Promiscuity

In early cultures, promiscuity by men was widely accepted. However, promiscuity by women was considered a serious social taboo.

Religious Or Civil Marriages

In recent history, governments have gotten more involved in regulating marriages through the issuance of marriage licenses. This is now standard in most States in the United States.

Obligations Of Men And Women In Marriages

Only during the past fifty years has the concept of equality between men and woman in marriages gained a level of acceptance. In the past, men’s and women’s roles in marriage were gender based. Women raised the children and the men supported the family.

DOMA And Marriage

The Defense Of Marriage Act (DOMA) defining marriage as a union between a man and a woman was recently struck down by the United States Supreme Court. Now marriage can be defined as a relationship between two people. The world has come a long way!

About The Author

divorce assistance for mothers and fathersElliot S. Schlissel, Esq. is an attorney practicing in the metropolitan New York area for more than 37 years concerning issues involving divorce, child custody and parenting rights issues.

Relocating After a Divorce

divorce lawyerWhen a custodial parent seeks to relocate, he or she may run into more complications and difficulties than he or she anticipates. An order of custody and/or divorce judgment may contain clauses specifically preventing a custodial parent from relocating. Whether the custody order or the divorce judgment contains a clause of this nature, the custodial parent, who seeks to relocate, must bring a proceeding in the State of New York, either in the Supreme Court or in the Family Court. The proceeding will be for the purpose of obtaining a court order authorizing the relocation of the custodial parent.

Good Reasons For Relocating

The application brought by the custodial parent must contain a compelling reason for relocating with the child or children. Some of the reasons that have been alleged in petitions of this nature deal with employment in another locality, it is closer to family members for a support system and opportunities for the children to enhance their education.

The Impact On The Non-Custodial Parent

In most situations, the relocation of the children will have a negative impact on the non-custodial parent’s visitation rights. To compensate, the non-custodial parent is often offered additional parenting time. Additional parenting time can involve summer vacations, school vacations, school recesses and other periods of time when school isn’t in session. In some situations, the parent who seeks to relocate may have the obligation of paying the cost of transportation of the children back to visit with the non-custodial parent.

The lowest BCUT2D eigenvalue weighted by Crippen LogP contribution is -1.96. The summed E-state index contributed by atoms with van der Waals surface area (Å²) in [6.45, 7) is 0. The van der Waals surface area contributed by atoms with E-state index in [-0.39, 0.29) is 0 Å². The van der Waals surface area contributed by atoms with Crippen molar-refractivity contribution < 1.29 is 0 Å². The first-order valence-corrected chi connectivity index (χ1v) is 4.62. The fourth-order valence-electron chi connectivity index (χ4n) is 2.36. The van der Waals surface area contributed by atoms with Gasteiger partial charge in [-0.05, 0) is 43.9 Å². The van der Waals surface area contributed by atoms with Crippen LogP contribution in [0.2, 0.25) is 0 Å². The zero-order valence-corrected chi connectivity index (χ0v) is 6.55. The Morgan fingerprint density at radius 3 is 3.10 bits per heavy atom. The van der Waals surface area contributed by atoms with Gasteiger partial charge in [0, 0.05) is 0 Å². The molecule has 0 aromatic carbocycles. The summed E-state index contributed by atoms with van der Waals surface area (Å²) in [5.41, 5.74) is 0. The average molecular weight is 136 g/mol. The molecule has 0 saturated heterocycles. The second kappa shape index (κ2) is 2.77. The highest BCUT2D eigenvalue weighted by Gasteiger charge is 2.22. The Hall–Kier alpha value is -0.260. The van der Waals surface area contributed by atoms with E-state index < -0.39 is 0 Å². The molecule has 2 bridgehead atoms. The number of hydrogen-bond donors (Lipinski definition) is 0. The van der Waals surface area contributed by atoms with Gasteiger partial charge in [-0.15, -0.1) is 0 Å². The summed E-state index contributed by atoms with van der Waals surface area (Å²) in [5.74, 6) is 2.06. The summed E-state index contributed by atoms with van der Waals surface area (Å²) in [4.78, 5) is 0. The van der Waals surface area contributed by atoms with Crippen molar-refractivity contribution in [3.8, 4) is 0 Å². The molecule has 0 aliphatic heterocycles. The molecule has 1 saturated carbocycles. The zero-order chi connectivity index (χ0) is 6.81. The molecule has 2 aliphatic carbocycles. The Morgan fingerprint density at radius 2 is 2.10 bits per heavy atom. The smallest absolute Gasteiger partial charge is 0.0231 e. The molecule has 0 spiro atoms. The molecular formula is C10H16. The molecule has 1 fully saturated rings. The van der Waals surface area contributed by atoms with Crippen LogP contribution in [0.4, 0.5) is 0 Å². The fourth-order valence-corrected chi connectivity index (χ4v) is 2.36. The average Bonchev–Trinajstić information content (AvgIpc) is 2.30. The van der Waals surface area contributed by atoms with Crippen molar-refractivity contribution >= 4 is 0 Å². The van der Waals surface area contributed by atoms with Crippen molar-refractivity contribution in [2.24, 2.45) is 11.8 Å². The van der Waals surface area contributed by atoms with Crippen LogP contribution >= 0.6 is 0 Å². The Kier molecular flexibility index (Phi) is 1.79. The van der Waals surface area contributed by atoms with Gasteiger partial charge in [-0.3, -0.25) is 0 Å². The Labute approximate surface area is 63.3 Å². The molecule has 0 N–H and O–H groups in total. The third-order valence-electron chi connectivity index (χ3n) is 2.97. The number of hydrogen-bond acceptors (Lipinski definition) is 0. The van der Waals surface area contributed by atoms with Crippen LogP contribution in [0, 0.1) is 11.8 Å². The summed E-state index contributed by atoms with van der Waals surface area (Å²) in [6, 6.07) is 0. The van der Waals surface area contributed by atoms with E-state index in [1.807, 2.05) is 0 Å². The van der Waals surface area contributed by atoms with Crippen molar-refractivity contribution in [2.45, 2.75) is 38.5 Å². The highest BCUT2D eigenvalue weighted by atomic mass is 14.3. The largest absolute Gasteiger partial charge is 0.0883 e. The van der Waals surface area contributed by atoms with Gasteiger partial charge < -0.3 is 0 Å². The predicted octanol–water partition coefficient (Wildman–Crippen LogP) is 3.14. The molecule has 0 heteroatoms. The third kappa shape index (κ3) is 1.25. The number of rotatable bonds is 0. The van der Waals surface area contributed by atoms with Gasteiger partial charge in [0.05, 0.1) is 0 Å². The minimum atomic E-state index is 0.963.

Courts in the State of New York are reluctant to grant relocation applications due to the negative impact it can have on the other parent’s visitation rights. To be successful in New York it is extremely important to show the relocation will be in the children’s best interest. To accomplish this goal it will be necessary to show how the children’s lives will be enhanced either economically or in another manner.

Present A Plan to the Court

If you seek to relocate it is important to present, in your court petition, a plan for visitation with the non-custodial parent. This plan must show the children will be able to maintain their relationship with the non-custodial parent. Since the party bringing the application will have the burden of proof, it is essential in the proceeding to be represented by an experienced family law attorney who has previously dealt with relocation cases before the local courts in your jurisdiction.maintenance and custody attorneys

Judge Allows Egregious Fault Inquiry in Equitable Distribution Case

matrimonial attorneysJustice Palmieri in the Supreme Court located in Nassau County, New York, has rendered an unusual decision in a divorce case. Divorce Law in New York does not make fault a factor in equitable distribution of assets unless there is “egregious marital fault.” In this case, the wife’s husband of ten years had been convicted of sexually molesting her eight year old granddaughter from another marriage. The attorney for the wife sought to make an inquiry with the husband with regard to his conduct being a potential factor in the equitable distribution of the property. The husband’s attorney brought a protective order application alleging that this conduct is not material to the equitable distribution of assets.

Sexual Abuse Is Egregious Fault

Judge Palmieri, in his decision, stated “it cannot be seriously argued that this could never be a sufficient basis…for finding ‘outrageous’ or ‘conscious shocking’ conduct no matter what disclosure of the underlying facts might reveal.” He therefore, allowed the discovery of material to develop the facts in this situation.

Mrs. G stated that after her husband was convicted she had a nervous breakdown. She was forced to take medication which prevented her from functioning properly. She needed therapy, but could not continue with the therapy because her husband refused to pay for the treatment.

Judge Palmieri in his decision stated “notwithstanding the plea, no trial Court can fairly determine whether the defendant’s conduct was sufficiently outrageous or conscious shocking to affect equitable distribution on a conviction alone.” This is due to the fact plea bargains are often the result of negotiations in which various factors come into play. The judge went on further to say “the issue is his conduct and the effect on the plaintiff and his alleged victims cannot be used as shields.”